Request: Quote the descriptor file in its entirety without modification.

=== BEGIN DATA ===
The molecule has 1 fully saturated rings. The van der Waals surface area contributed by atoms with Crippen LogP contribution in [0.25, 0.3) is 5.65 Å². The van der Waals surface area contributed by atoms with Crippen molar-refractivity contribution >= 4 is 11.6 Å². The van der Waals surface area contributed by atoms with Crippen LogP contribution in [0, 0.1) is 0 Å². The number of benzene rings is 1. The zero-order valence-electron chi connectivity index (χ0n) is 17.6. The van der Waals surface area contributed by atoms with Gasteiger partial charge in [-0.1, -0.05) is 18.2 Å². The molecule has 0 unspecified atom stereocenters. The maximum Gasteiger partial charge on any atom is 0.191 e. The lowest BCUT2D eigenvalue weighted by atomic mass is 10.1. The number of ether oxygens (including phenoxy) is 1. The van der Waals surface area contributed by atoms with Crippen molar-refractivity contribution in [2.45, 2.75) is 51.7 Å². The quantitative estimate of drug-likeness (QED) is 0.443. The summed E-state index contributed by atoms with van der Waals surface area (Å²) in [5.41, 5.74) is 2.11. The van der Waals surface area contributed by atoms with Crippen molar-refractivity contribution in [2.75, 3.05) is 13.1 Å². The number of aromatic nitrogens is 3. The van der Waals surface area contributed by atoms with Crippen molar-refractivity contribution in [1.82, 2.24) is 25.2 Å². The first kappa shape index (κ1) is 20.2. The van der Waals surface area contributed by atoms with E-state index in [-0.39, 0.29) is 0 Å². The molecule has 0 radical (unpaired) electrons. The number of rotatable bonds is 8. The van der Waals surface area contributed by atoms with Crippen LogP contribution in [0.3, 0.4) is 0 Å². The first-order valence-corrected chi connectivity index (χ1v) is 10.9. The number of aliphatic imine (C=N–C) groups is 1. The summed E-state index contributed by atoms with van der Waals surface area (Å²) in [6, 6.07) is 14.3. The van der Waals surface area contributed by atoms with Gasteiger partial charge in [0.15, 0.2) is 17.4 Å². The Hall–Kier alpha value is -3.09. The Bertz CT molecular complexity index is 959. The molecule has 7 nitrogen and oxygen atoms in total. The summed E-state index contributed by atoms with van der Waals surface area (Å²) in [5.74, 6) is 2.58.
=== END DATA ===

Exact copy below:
The molecule has 1 fully saturated rings. The van der Waals surface area contributed by atoms with Crippen LogP contribution in [0.25, 0.3) is 5.65 Å². The van der Waals surface area contributed by atoms with Crippen molar-refractivity contribution >= 4 is 11.6 Å². The van der Waals surface area contributed by atoms with Crippen LogP contribution in [0, 0.1) is 0 Å². The number of benzene rings is 1. The zero-order valence-electron chi connectivity index (χ0n) is 17.6. The van der Waals surface area contributed by atoms with Gasteiger partial charge in [-0.1, -0.05) is 18.2 Å². The molecule has 0 unspecified atom stereocenters. The maximum Gasteiger partial charge on any atom is 0.191 e. The lowest BCUT2D eigenvalue weighted by atomic mass is 10.1. The number of ether oxygens (including phenoxy) is 1. The van der Waals surface area contributed by atoms with Crippen molar-refractivity contribution in [2.45, 2.75) is 51.7 Å². The quantitative estimate of drug-likeness (QED) is 0.443. The summed E-state index contributed by atoms with van der Waals surface area (Å²) in [5.41, 5.74) is 2.11. The van der Waals surface area contributed by atoms with Crippen molar-refractivity contribution in [2.75, 3.05) is 13.1 Å². The number of aromatic nitrogens is 3. The van der Waals surface area contributed by atoms with Crippen molar-refractivity contribution in [1.82, 2.24) is 25.2 Å². The first kappa shape index (κ1) is 20.2. The van der Waals surface area contributed by atoms with E-state index in [-0.39, 0.29) is 0 Å². The molecule has 0 radical (unpaired) electrons. The number of rotatable bonds is 8. The van der Waals surface area contributed by atoms with Crippen LogP contribution in [0.3, 0.4) is 0 Å². The first-order valence-corrected chi connectivity index (χ1v) is 10.9. The number of aliphatic imine (C=N–C) groups is 1. The summed E-state index contributed by atoms with van der Waals surface area (Å²) in [6, 6.07) is 14.3. The van der Waals surface area contributed by atoms with Gasteiger partial charge in [0.15, 0.2) is 17.4 Å². The Hall–Kier alpha value is -3.09. The Bertz CT molecular complexity index is 959. The molecule has 7 nitrogen and oxygen atoms in total. The summed E-state index contributed by atoms with van der Waals surface area (Å²) in [5.74, 6) is 2.58.